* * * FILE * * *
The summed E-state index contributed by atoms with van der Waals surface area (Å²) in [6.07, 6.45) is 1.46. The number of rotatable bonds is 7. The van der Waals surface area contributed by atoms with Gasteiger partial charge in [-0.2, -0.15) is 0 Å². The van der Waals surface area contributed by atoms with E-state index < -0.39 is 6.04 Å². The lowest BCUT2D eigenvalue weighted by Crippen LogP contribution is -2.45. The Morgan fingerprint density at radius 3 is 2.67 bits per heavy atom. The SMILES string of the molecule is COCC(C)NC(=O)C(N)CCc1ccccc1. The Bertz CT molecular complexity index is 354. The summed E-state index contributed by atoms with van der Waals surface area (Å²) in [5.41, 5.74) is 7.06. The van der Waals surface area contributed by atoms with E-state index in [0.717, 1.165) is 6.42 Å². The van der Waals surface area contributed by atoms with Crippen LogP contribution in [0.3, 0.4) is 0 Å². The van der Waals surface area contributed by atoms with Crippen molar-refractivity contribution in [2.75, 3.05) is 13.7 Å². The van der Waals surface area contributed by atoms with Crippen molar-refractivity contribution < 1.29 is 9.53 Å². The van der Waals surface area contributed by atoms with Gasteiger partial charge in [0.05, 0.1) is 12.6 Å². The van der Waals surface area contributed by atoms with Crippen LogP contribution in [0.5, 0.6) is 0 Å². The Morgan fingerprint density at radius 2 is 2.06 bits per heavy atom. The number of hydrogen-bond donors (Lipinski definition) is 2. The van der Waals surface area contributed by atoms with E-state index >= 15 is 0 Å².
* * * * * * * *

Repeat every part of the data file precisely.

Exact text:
The summed E-state index contributed by atoms with van der Waals surface area (Å²) in [6.07, 6.45) is 1.46. The number of rotatable bonds is 7. The van der Waals surface area contributed by atoms with Gasteiger partial charge in [-0.2, -0.15) is 0 Å². The van der Waals surface area contributed by atoms with E-state index < -0.39 is 6.04 Å². The lowest BCUT2D eigenvalue weighted by Crippen LogP contribution is -2.45. The Morgan fingerprint density at radius 3 is 2.67 bits per heavy atom. The SMILES string of the molecule is COCC(C)NC(=O)C(N)CCc1ccccc1. The Bertz CT molecular complexity index is 354. The summed E-state index contributed by atoms with van der Waals surface area (Å²) in [5.41, 5.74) is 7.06. The van der Waals surface area contributed by atoms with E-state index in [0.717, 1.165) is 6.42 Å². The van der Waals surface area contributed by atoms with Crippen LogP contribution in [0.3, 0.4) is 0 Å². The van der Waals surface area contributed by atoms with Crippen molar-refractivity contribution in [2.75, 3.05) is 13.7 Å². The van der Waals surface area contributed by atoms with Crippen molar-refractivity contribution < 1.29 is 9.53 Å². The van der Waals surface area contributed by atoms with Gasteiger partial charge in [0.05, 0.1) is 12.6 Å². The van der Waals surface area contributed by atoms with Crippen LogP contribution in [0.5, 0.6) is 0 Å². The Morgan fingerprint density at radius 2 is 2.06 bits per heavy atom. The number of hydrogen-bond donors (Lipinski definition) is 2. The van der Waals surface area contributed by atoms with E-state index >= 15 is 0 Å².